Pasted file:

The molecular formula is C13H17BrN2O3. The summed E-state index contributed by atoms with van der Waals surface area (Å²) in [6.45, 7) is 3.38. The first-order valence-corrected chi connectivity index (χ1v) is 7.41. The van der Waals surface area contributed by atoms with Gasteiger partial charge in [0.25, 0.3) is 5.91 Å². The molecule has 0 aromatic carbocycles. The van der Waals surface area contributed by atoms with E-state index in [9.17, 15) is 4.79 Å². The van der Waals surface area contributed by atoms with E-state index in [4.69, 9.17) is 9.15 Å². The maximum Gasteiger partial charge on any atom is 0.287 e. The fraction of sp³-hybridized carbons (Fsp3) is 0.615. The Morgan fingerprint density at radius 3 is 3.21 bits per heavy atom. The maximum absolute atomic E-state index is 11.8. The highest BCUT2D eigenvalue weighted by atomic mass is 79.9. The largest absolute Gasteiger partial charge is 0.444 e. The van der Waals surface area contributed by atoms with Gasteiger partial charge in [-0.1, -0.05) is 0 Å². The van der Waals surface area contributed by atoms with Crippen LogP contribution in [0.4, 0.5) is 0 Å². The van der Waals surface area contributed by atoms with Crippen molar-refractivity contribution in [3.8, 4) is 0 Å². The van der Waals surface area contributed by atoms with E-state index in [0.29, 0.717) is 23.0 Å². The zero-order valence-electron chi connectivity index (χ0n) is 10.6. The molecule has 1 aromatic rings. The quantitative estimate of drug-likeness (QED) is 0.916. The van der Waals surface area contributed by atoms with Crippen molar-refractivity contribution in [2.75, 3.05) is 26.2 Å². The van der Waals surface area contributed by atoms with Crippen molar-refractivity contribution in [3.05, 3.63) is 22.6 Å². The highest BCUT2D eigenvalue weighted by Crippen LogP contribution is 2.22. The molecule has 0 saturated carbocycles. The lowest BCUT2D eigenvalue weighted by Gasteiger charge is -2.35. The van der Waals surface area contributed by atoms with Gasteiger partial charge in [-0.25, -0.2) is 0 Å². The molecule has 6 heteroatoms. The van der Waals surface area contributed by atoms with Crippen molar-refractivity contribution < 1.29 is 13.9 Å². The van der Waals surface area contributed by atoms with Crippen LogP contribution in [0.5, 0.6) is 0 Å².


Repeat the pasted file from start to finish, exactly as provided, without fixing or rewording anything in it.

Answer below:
The molecular formula is C13H17BrN2O3. The summed E-state index contributed by atoms with van der Waals surface area (Å²) in [6.45, 7) is 3.38. The first-order valence-corrected chi connectivity index (χ1v) is 7.41. The van der Waals surface area contributed by atoms with Gasteiger partial charge in [0.25, 0.3) is 5.91 Å². The molecule has 0 aromatic carbocycles. The van der Waals surface area contributed by atoms with E-state index in [9.17, 15) is 4.79 Å². The van der Waals surface area contributed by atoms with E-state index in [4.69, 9.17) is 9.15 Å². The maximum Gasteiger partial charge on any atom is 0.287 e. The fraction of sp³-hybridized carbons (Fsp3) is 0.615. The Morgan fingerprint density at radius 3 is 3.21 bits per heavy atom. The maximum absolute atomic E-state index is 11.8. The highest BCUT2D eigenvalue weighted by atomic mass is 79.9. The largest absolute Gasteiger partial charge is 0.444 e. The van der Waals surface area contributed by atoms with Gasteiger partial charge in [-0.1, -0.05) is 0 Å². The van der Waals surface area contributed by atoms with Crippen LogP contribution in [0.4, 0.5) is 0 Å². The van der Waals surface area contributed by atoms with Crippen molar-refractivity contribution in [3.8, 4) is 0 Å². The van der Waals surface area contributed by atoms with E-state index in [0.29, 0.717) is 23.0 Å². The zero-order valence-electron chi connectivity index (χ0n) is 10.6. The molecule has 1 aromatic rings. The quantitative estimate of drug-likeness (QED) is 0.916. The van der Waals surface area contributed by atoms with Crippen molar-refractivity contribution in [2.75, 3.05) is 26.2 Å². The van der Waals surface area contributed by atoms with Crippen molar-refractivity contribution in [3.05, 3.63) is 22.6 Å². The highest BCUT2D eigenvalue weighted by Crippen LogP contribution is 2.22. The molecule has 0 saturated carbocycles. The lowest BCUT2D eigenvalue weighted by Gasteiger charge is -2.35. The van der Waals surface area contributed by atoms with Gasteiger partial charge in [-0.25, -0.2) is 0 Å². The molecule has 6 heteroatoms. The van der Waals surface area contributed by atoms with Crippen molar-refractivity contribution < 1.29 is 13.9 Å². The van der Waals surface area contributed by atoms with Crippen LogP contribution in [0.5, 0.6) is 0 Å².